Paddy Torsney, former MP reviews book written by former Governor General. Recommends it to everyone.


By Paddy Torsney

BURLINGTON, ON  November 11, 2011

It is fitting that I write this review of Room for All of Us by Adrienne Clarkson on November 11th.  Like many Canadians, I spent the morning at Remembrance Day ceremonies in my community. My parents are immigrants to Canada so we don’t have uncles, aunts and grandparents to remember. In fact, my parents came from Ireland, a country that remained neutral during the war and they did not serve in the two world wars.

This morning the Minister who spoke used the theme “I remember it well”, expanding the notion to remember the lost and injured soldiers and civilians, to experience through his stories the suffering of the times.

Mme Clarkson’s book encourages readers to do just that: remember it well.  Remember the stories of the individuals she presents to us and remember how their journey is similar to ours, or our ancestors, and that whether they came in 1999 or in 1799, the stories have similarities.  Though the distance, nationality and skin colours may be different, in our hearts we are all the same: courageous people who have chosen, or been driven to choose, Canada. Even more importantly, we need to remember that our nation is richer for each of the experiences.

Mme Clarkson chose ten Canadians to profile in her book. Their backgrounds are diverse and most of them faced diversity before choosing Canada.  Each and every one of the people she presents had an interesting story to tell.   Each and every one caused me to learn more about what Canada and the world was thinking at the time of their arrival – anti-Vietnam protests, Idi Amin’s expulsions, destitute boat people from Vietnam and Sri Lanka, the Holocaust.  Although the circumstances are different, there are many similarities to more recent migrations and migrations further in the past.

The book is well researched and the stories well woven with Clarkson`s experience coming to Canada as a young Chinese girl and settling in the Ottawa of the 1940’s.   This tapestry of stories and history allows readers to feel, and be inspired by, the wonderful nation building that is occurring with each arrival this year as some 250,000 new entrants join our country.

Former Governor General of Canada, Mme Clarkson’s legacy project is The Institute for Canadian Citizenship.   It’s a great project that ensures more Canadians will learn our country’s rich history, a history that comprises dynamic people and remarkable journeys. This book will help launch that Institute to many readers.

I can recommend this book to readers. While readers will be familiar with some of the public figures presented (Calgary Mayor Naheed Nenshi, MP Rathika Sitsabaiesan, former MLA Corky Evans, radio star Andy Barrie and Rogers Canada president Nadir Mohamed), there are other people many Canadians won’t know well (Holocaust survivor Fred Bild, film director John Tran or artist Tamara Toledo, author David Albahari).  With each story we learn more about the people and become interested in their journey and how their experiences have influenced careers and life choices.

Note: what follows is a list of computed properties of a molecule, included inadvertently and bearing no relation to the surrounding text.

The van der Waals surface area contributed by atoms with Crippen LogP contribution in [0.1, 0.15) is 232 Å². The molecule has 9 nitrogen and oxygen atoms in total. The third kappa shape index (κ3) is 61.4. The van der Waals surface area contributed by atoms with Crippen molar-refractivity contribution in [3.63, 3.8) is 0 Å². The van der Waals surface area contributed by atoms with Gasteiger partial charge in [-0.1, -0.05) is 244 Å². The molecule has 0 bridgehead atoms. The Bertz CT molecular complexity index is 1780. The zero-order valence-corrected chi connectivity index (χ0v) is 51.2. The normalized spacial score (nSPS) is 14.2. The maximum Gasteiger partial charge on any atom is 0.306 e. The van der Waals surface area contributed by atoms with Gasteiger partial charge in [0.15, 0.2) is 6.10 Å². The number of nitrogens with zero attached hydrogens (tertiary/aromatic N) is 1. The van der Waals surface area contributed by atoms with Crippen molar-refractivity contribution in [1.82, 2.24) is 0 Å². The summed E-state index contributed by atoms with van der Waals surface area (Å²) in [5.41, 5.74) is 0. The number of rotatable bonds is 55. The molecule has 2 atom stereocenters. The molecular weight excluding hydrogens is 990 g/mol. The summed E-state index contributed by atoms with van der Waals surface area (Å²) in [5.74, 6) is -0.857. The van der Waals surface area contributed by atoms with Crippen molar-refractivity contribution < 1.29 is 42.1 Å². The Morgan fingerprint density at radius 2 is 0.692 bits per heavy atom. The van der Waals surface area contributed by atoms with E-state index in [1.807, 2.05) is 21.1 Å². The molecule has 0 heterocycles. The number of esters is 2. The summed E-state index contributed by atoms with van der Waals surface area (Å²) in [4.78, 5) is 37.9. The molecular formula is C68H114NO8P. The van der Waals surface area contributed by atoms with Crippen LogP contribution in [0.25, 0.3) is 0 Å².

Former Governor General Adrianne Clarkson has written a book consisting of profiles of people who chose Canada. For those of us who were born here, the book offers a view of our country that is both refreshing and rewarding.

The Blair family story presents another perspective on the decision to choose Canada.  The Blairs descend on both sides from ancestors who arrived in Canada in 1843.  After generations of life in Quebec City, the family moved to the UK for professional reasons but kept their children connected with Canada in stories and summer vacations.  After years abroad, all three children returned to live in Quebec City as bilingual citizens who care deeply about their country and have put enormous effort into preserving Quebec’s historical buildings. “The Blairs are now part of only two percent of the Quebec City population, whereas their ancestors (British) formed fifty percent.  But they have adapted.  They have done what they wished to do: live in the society of their ancestors and adapt to the changing conditions.”

The Blairs represent well the story of Canada: people coming to our shores and making and remaking our nation through the centuries. And we are all enriched by these experiences, whether or not they are part of our family.

Mme Clarkson presents the ten stories in a context which is interesting and informative.  Her emphasis on history made me long for more!  I think this book would be an interesting addition to the school curriculum.

I had a high school teacher who once told me Canadian history was boring. These stories and Ms Clarkson’s presentation of our history were engaging and important.  As she says at the end, “When Canada adopts you, you are part of the whole family, with its benefits and its dysfunctions, with its birthday celebrations and crazy Uncle Herb”.  And further, “If our presence is to have meaning in our chosen country, we must all of us accept all of our history.  Our history must be taught and absorbed; our experiences, bad and noble, must be shared.”

I know I’d like to give a copy of this book to one of my teachers (Mr. H) with an inscription inside the book – for you  Mr. H., Mme Clarkson’s book is inspiring, interesting  enjoyable and anything but boring.


Paddy Torsney is a member of the Privy Council and served as the Member of Parliament for Burlington.   Room for All of Us by Adrienne Clarkson is published by the Penguin Group in Canada and is available at The Different Drummer in Burlington.

Mme Clarkson will be reading from her book at a public event at the Royal Botanical Gardens at 2:00 pm on Sunday November 13th.

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